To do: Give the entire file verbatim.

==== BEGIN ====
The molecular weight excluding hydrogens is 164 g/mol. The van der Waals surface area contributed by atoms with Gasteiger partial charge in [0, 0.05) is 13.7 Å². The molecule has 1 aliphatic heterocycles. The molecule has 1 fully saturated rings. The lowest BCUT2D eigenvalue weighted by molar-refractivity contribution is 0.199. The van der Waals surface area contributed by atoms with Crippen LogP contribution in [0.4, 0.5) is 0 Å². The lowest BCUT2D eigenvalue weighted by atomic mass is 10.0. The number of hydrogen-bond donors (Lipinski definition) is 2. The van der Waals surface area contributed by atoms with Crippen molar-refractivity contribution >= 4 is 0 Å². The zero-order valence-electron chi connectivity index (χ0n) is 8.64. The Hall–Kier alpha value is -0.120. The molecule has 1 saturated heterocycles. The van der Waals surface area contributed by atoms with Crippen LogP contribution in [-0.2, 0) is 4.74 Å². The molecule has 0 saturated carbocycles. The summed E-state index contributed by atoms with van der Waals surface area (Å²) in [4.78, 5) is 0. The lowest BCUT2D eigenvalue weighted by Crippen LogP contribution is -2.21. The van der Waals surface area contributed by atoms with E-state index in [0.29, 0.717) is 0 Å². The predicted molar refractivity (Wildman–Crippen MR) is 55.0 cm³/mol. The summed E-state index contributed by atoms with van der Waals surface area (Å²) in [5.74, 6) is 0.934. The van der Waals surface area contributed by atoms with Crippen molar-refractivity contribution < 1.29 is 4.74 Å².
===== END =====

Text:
The molecular weight excluding hydrogens is 164 g/mol. The van der Waals surface area contributed by atoms with Gasteiger partial charge in [0, 0.05) is 13.7 Å². The molecule has 1 aliphatic heterocycles. The molecule has 1 fully saturated rings. The lowest BCUT2D eigenvalue weighted by molar-refractivity contribution is 0.199. The van der Waals surface area contributed by atoms with Crippen LogP contribution in [0.4, 0.5) is 0 Å². The lowest BCUT2D eigenvalue weighted by atomic mass is 10.0. The number of hydrogen-bond donors (Lipinski definition) is 2. The van der Waals surface area contributed by atoms with Crippen molar-refractivity contribution >= 4 is 0 Å². The zero-order valence-electron chi connectivity index (χ0n) is 8.64. The Hall–Kier alpha value is -0.120. The molecule has 1 saturated heterocycles. The van der Waals surface area contributed by atoms with Crippen LogP contribution in [-0.2, 0) is 4.74 Å². The molecule has 0 saturated carbocycles. The summed E-state index contributed by atoms with van der Waals surface area (Å²) in [4.78, 5) is 0. The lowest BCUT2D eigenvalue weighted by Crippen LogP contribution is -2.21. The van der Waals surface area contributed by atoms with E-state index in [0.29, 0.717) is 0 Å². The predicted molar refractivity (Wildman–Crippen MR) is 55.0 cm³/mol. The summed E-state index contributed by atoms with van der Waals surface area (Å²) in [5.74, 6) is 0.934. The van der Waals surface area contributed by atoms with Crippen molar-refractivity contribution < 1.29 is 4.74 Å².